If price comes into the sales conversation too early the result is an unsatisfied customer, an unhappy salesperson or no sale at all. Here are 5 mistakes that commonly lead to this. Find out how to avoid them to become a better salesperson.
Not knowing the customer
As salespeople we tend to rush our processes. We don’t prepare properly. We don’t know our potential clients. We go in half cocked. We’re on the back foot from the start. The client knows and senses this. We’ve given them the negotiating advantage. They go in for the kill. The sale dies. Over dramatizing? Maybe, but the client subconsciously takes control. Once this happens their first or second question usually sounds the death knell for the sale – “How much?” You cannot recover from this.
Lack of sales process
A lot of companies don’t have sales processes. Sellers are regarded as ‘free spirits’ who are equally happy to accept this freedom. This is really odd because elite salespeople DO have very clear processes. A first meeting should ideally consist of information gathering and a general understanding of what the client has done, what the client is doing and what they want to do. This structure, this scaffolding, leads the conversation away from product and price. Price is never mentioned. Using a well structured selling process will ensure this, helping to build a sale with a strong foundation and the potential for long term mutual benefits.
Wanting to talk about product
Without process or structure, 98.6 per cent of salespeople product dump in the first meeting. Customers sense the salesperson has only the sale in mind rather than a desire to help the customer by understanding their needs. As salespeople we do this because if we are not talking about ourselves, we talk about our company or our product. Without process or structure to guide us or trust in, it’s the easiest thing for us to do. We are excited about our products and it’s natural to want to share. Don’t product dump. Don’t do it. If you can’t go cold turkey preventing this, start being aware of when you’re doing it. That’s a great start.
The client goes to price straight away
We all know this happens. The customer just wants to know price. I respect that. I do it a lot myself. You probably do too. As clients, we believe we have a better idea of what we want than the salesperson. We don’t need to ask anything other than: “How much and how much discount can I get”. There is only one way round this: You have to ask questions. I recently went to an Apple store to buy the new Apple Pro. I believed I needed a $160 cable to get it to work with my existing set up so asked if I could get a discount. The salesperson responded with a question. They wanted to know what I was using now, how I used it and what I wanted to achieve with it. After listening he said, “You don’t need this product”. He then took me to a different product. It cost less, did more, allowed me to do what I wanted to more effectively and as a result I bought it. That’s a prime example of what I’m talking about: asking questions, deepening understanding and gaining customer trust and loyalty.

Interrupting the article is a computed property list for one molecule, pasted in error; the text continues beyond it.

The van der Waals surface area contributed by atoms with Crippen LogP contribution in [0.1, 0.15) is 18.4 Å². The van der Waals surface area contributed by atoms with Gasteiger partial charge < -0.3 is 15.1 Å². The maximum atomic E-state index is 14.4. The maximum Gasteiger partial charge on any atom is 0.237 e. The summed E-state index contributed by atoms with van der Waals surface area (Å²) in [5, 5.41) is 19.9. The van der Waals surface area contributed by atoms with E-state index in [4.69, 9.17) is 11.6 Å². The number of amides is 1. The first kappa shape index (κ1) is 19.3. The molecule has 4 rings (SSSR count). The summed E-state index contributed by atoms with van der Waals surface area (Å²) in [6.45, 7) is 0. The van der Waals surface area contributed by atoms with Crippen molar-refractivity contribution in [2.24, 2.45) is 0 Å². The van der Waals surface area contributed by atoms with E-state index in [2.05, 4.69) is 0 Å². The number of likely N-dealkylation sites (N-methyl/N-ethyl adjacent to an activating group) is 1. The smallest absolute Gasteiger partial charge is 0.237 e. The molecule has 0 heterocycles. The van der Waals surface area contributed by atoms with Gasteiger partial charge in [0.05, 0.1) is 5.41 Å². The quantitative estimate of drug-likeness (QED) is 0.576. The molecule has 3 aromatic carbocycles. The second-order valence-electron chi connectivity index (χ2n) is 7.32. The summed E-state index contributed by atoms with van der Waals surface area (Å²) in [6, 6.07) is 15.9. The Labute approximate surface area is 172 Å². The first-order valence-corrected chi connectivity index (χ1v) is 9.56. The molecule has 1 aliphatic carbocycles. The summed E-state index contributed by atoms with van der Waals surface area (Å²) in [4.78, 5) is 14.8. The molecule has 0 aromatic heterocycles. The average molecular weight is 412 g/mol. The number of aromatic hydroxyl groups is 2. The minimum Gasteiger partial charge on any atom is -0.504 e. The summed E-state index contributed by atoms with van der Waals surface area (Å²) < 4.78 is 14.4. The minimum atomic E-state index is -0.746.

Not knowing the value proposition of their OWN product
The amount of salespeople I meet who do not know how great their product is shocks me. To sell well you have to know why your product is really good. You have to know it inside out so you can identify its true worth to each client goal. You have to use it yourself to be confident in it. You have to know who your raving fans are. I met a CRM company that did not use their product, a training company that did not train their team and a marketing company that did cold calling to get leads. It’s astounding how we actually underestimate the power of our own products. This is easily rectified through: usage, company culture and training. You need to believe in and be passionate about your product to excel at selling.
There you go…
So there you go, 5 simple solutions to avoid selling on price: know your customer, get a process, don’t product dump, ask good quality open questions, learn and love your product. Easy to write, I know. It’s harder to change habits. But keep these 5 ideas in your mind. Repeat them every day. Keep trying. Your approach and your attitude can, and will change. At SchiffmanMorrisonAsia and SchiffmanVT we’re all about helping you make these changes day by day. See how you get on. Let me know if it works for you.
CEO SchiffmanMorrison Asia, Co-founder SchiffmanVT